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Ed Miliband eyes Lancashire victory

Launch: Labour leader Ed Miliband talks to a group of 300 people at Preston North Ends Deepdale stadium last night as the party launched its campaign to win the countys council

Launch: Labour leader Ed Miliband talks to a group of 300 people at Preston North Ends Deepdale stadium last night as the party launched its campaign to win the countys council

 

Ed Miliband has made Lancashire a top target at this Spring’s elections.

The Labour leader told an audience of activists in Preston on Thursday night that he saw wrestling control of the county’s council from the Conservatives as “very important.”

The event at Preston North End’s Deepdale stadium launched the party’s official push to win power at County Hall in May’s poll.

Mr Miliband invited 300 non-party members to the event to listen to his plans.

He said: “It is a launch with a difference because the 300 people here tonight are 300 people who have come here they are not all Labour party members they have come from a series of conversations that began six months ago with 10 people who went out and talked to 10 people who went out and talk to a few more people and have brought them here.

“We have done that because we wanted a manifesto and a set of proposals based on a grass roots feeling in Lancashire and indeed in Preston.

“We are proposing to ensure jobs for young people, dignity for the elderly, cheaper fuel bills, improve public transport and the living wage but all those things come out of what people in Lancashire want.”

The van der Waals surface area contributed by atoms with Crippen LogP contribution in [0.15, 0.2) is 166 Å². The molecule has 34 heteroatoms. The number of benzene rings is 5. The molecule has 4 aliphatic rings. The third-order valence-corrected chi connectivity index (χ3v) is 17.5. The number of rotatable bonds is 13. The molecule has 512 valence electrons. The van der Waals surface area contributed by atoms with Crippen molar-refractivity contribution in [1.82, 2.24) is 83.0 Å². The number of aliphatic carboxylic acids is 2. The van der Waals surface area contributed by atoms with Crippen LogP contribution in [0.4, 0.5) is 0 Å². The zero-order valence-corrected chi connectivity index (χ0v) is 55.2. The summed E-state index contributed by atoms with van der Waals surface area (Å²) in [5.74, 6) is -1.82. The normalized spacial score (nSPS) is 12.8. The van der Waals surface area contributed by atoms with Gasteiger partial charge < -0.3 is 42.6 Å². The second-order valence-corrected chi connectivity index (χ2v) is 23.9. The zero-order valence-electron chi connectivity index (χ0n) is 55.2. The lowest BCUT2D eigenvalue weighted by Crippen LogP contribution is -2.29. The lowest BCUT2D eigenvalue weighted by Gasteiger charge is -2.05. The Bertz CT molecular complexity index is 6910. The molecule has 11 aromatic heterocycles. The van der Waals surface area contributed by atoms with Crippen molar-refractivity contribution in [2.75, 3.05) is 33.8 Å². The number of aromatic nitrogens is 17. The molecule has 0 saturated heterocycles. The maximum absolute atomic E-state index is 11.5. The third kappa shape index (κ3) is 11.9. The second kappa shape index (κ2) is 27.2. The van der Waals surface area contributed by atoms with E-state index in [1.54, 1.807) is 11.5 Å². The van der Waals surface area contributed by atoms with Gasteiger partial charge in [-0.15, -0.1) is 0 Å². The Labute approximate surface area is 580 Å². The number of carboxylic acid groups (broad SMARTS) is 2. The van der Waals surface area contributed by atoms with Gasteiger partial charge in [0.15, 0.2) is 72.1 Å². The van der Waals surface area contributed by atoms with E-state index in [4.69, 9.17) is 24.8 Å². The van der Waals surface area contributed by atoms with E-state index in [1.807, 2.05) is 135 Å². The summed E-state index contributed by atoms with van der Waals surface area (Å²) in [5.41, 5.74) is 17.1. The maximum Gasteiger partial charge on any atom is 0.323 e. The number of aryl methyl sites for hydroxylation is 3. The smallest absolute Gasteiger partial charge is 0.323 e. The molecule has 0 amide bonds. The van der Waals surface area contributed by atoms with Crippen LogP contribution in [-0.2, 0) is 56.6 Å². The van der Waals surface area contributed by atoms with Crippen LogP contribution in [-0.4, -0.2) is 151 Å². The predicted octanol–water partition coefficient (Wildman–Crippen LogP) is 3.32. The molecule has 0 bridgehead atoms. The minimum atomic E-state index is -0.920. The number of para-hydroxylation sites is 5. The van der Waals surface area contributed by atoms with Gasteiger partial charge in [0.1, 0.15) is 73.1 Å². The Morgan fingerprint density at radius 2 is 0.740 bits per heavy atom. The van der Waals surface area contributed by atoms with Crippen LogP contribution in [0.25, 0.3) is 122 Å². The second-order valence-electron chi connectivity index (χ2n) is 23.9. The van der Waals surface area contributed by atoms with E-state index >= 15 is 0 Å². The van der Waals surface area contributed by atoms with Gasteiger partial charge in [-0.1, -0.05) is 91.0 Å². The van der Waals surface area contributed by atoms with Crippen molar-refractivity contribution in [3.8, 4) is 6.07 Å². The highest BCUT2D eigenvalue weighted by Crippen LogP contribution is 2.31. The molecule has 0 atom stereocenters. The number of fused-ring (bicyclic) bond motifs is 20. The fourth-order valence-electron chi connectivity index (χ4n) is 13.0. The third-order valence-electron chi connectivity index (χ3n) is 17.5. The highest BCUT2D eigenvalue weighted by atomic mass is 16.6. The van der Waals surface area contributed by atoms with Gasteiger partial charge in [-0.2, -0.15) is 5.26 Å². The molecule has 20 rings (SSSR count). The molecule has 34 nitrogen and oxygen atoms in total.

The leader was joined by Preston MP Mark Hendrick, Chorley MP Lindsay Hoyle, the deputy speaker of the House of Commons, and Jennifer Mein, the leader of the Labour group on the county council.

He vowed the model of bringing non-members to launch events would be rolled out at all party launches until the general election in 2015.

Mr Miliband added: “It began here in Preston.

“Preston and Lancashire are leading the way on this, where Lancashire leads Britain follows.

“Lancashire is very important not only for the general election but It is important because this incredibly creative idea has started here.”

His visit came the day after his brother, David, announced he would be quitting the party to head the International Rescue Committee humanitarian charity in New York.

In 2010, he narrowly beat his brother in the election for leadership of the party, but vowed to bring him back should Labour win power at the next general election.

He said: “It is a definitely a loss to British politics and a loss and to the Labour party.

“But, he is doing something incredibly important and making a huge difference to people around the world.

“I don’t think we have seen the last of him and if I am Prime Minister want to use his talents.”

 

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